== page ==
Praise be! Your state allows legal medical marijuana. Now the beneficial effects of America’s most helpful, yet illegal, plant can be enjoyed by patients sorely needing it. Or, at least that’s what you’ve been hoping would be the case, in some places, for quite some time.
The fact of the matter is that even when states make medical marijuana legal, that’s often the first step in what can be a painfully long process of many...many...many steps. Not to mention a bundle of, what might seem to be, counterintuitive rules prohibiting worthy patients from getting their hands on high quality medication.
Circumstances vary by state, but here are four examples of states that have passed canna-friendly legislation that are yet to yield patient-friendly results.
Just four years after California allowed legal medical marijuana, their neighbors wayyyyy to the west followed suit. Actually, what Hawaii did was a first in America — they were the first to legalize marijuana through the bill-to-law process, rather than through a ballot initiative as did California.
17 years later, though, it’s no easy task for patients to access their canna-meds. Just how hard? In the nearly two decades since legal medical marijuana became a thing in Hawaii, not a single dispensary has opened on the islands. Get that? Zero. Zilch.
The problem, explained by Motherboard, is that Hawaii originally allowed “medical use of marijuana for registered patients, (but) it didn't specify where these patients were supposed to get their supply.” It wasn’t until 2015 — a decade and half later — that “the state passed a law opening the door for a small number of licensed dispensaries to open up shop.”
At the time this was written, two massive hurdles still existed.
While the state granted eight licenses to marijuana companies, in true bureaucratic fashion Hawaii has been taking quite some time identifying and guiding each piece of the required business structures. To boot, the state requires each license holder to manage the entire seed-to-sale process, which is extremely expensive — especially for companies trying to acquire funding in an industry that is still federally barred. Cobbling together the necessary capital can be extremely time-consuming.
In early June 2016, Ohio Gov. John Kasich signed a bill permitting legal medical marijuana. But as Cleveland.com notes, “patients still can't buy legal marijuana here, and doctors can't become certified to recommend it. No licenses have been awarded to marijuana cultivators, processors, testing labs or dispensaries.”
Woof! That doesn’t seem to bode well for patients.
However, state officials have long-told of a two-year process to get the legal medical marijuana program off the ground. And according to Ohio watchers, the state appears to be on track to meet that timeline. When it launches, Ohio will boast up to 24 licensed growers, 40 processors that will turn marijuana flowers into various derived products like oils, edibles, and patches, and 60 dispensaries.
While they wait to legally purchase marijuana, the state has created a stopgap for patients in the form of an “affirmative defense letter,” a form physicians can issue to a patient “intended to allow patients to use medical marijuana without being prosecuted for possession.”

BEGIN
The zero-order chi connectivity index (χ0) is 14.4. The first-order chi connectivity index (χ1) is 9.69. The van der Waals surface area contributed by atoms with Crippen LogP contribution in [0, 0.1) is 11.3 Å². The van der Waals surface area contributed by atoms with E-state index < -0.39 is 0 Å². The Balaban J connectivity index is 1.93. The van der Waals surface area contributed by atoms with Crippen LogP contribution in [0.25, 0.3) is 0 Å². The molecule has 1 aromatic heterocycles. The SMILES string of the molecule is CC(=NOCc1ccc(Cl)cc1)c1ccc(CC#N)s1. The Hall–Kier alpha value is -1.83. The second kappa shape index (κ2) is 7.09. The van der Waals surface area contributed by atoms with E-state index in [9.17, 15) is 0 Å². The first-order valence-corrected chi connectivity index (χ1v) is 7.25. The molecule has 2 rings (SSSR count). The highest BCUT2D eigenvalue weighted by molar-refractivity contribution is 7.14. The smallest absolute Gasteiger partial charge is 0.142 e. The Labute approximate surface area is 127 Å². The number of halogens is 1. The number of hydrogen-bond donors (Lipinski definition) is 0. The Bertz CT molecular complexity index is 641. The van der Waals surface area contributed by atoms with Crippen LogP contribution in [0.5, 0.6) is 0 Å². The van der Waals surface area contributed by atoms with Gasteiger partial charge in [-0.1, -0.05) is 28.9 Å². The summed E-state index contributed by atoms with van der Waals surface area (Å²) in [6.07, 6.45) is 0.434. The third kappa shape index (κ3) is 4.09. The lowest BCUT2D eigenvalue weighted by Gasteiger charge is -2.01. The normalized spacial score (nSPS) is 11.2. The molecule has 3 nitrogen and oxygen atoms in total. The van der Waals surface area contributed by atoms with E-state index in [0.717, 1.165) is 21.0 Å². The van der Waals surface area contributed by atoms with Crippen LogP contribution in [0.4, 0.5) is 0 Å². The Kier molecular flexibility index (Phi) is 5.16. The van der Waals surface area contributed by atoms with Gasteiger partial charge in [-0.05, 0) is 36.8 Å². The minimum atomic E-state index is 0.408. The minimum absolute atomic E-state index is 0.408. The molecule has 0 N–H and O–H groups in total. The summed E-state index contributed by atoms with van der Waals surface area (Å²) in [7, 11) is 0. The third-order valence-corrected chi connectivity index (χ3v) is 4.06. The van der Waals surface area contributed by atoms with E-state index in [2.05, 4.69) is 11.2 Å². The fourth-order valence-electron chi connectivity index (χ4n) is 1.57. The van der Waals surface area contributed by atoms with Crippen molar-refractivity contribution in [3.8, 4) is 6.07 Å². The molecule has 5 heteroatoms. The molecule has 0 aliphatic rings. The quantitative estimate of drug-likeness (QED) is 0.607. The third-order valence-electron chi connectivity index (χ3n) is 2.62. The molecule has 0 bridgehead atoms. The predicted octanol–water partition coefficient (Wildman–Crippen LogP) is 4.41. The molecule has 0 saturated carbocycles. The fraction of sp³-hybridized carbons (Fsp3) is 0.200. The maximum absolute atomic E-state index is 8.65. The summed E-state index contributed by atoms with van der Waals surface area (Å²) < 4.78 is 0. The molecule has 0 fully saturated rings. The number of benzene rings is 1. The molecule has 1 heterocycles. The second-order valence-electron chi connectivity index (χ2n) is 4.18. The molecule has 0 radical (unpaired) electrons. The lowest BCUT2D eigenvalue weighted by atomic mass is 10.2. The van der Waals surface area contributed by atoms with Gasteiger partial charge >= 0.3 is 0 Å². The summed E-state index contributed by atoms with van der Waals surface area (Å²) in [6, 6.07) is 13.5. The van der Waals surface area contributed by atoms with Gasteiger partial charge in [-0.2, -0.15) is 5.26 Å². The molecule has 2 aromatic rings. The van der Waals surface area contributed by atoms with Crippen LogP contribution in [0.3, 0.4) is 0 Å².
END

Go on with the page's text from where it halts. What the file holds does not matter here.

In the case of the Empire State, though many celebrated the expansion of New York’s legal medical marijuana program to include sufferers of chronic pain — many who are elderly — the state’s online registration process has been problematic.
In an OZY article, Nick Fouriezos writes that “while more access came as a needed salve for many ailments, it also served as a new twist on the old story of health care disparities between urban and rural communities.”
Compounding that divide is the fact that the number of doctors who will actually “certify” a patient to get on the legal marijuana registry dwindles substantially outside the bigger cities. As Fouriezos tells it, there are some 400 such doctors in New York City alone, but outside the metropolitan areas, patients “with chronic pain sometimes drive two and a half to three hours to get certified.”
The Peach State has some of the tightest medical marijuana restrictions in the country, though the Georgia program was recently expanded to cover patients of AIDS, Alzheimer’s, autism, epidermolysis bullosa, peripheral neuropathy and Tourette’s syndrome.
Essentially, qualified patients can possess cannabis oil containing no more than 5 percent THC. But here’s the catch: they can’t purchase it or make it. For that matter it can’t be sold either. So, you might wonder, how does a patient get their hands on their medicine?
Enter the strange story of Georgia State Rep. Allen Peake, on whose front porch magically appears a shipment of cannabis oil once a month. Peak then distributes the oil to approved patients, free of charge.
One of the patients that Rep. Peake delivers to told the Associated Press, “It shouldn’t be this way. You shouldn’t be meeting at a gas station or a Target parking lot to get medicine to somebody. You should be going to the place where it is produced and tested to get it dispensed to you in a regulated manner, but this is what we’re forced to do.”
Legal medical marijuana laws are a work in progress in the United States, but as advocates will tell you, there’s light at the end of the tunnel. Hopefully, for the sake of patients, we get there sooner than later.